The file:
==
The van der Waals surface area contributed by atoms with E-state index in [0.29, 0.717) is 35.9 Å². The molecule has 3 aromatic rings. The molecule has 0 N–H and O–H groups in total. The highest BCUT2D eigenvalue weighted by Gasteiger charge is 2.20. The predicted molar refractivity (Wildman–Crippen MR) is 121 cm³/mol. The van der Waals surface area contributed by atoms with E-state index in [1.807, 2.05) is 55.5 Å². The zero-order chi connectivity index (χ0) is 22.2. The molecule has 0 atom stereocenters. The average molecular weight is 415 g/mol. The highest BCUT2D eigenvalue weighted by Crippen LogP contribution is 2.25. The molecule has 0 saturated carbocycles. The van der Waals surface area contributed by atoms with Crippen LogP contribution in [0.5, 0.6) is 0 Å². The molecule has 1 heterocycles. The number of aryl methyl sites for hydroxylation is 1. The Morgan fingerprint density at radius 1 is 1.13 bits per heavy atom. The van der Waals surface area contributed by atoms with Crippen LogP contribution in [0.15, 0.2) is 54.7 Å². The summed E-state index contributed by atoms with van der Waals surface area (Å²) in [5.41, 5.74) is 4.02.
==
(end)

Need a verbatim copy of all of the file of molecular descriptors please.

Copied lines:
The van der Waals surface area contributed by atoms with E-state index in [0.29, 0.717) is 35.9 Å². The molecule has 3 aromatic rings. The molecule has 0 N–H and O–H groups in total. The highest BCUT2D eigenvalue weighted by Gasteiger charge is 2.20. The predicted molar refractivity (Wildman–Crippen MR) is 121 cm³/mol. The van der Waals surface area contributed by atoms with E-state index in [1.807, 2.05) is 55.5 Å². The zero-order chi connectivity index (χ0) is 22.2. The molecule has 0 atom stereocenters. The average molecular weight is 415 g/mol. The highest BCUT2D eigenvalue weighted by Crippen LogP contribution is 2.25. The molecule has 0 saturated carbocycles. The van der Waals surface area contributed by atoms with Crippen LogP contribution in [0.5, 0.6) is 0 Å². The molecule has 1 heterocycles. The number of aryl methyl sites for hydroxylation is 1. The Morgan fingerprint density at radius 1 is 1.13 bits per heavy atom. The van der Waals surface area contributed by atoms with Crippen LogP contribution in [0.15, 0.2) is 54.7 Å². The summed E-state index contributed by atoms with van der Waals surface area (Å²) in [5.41, 5.74) is 4.02.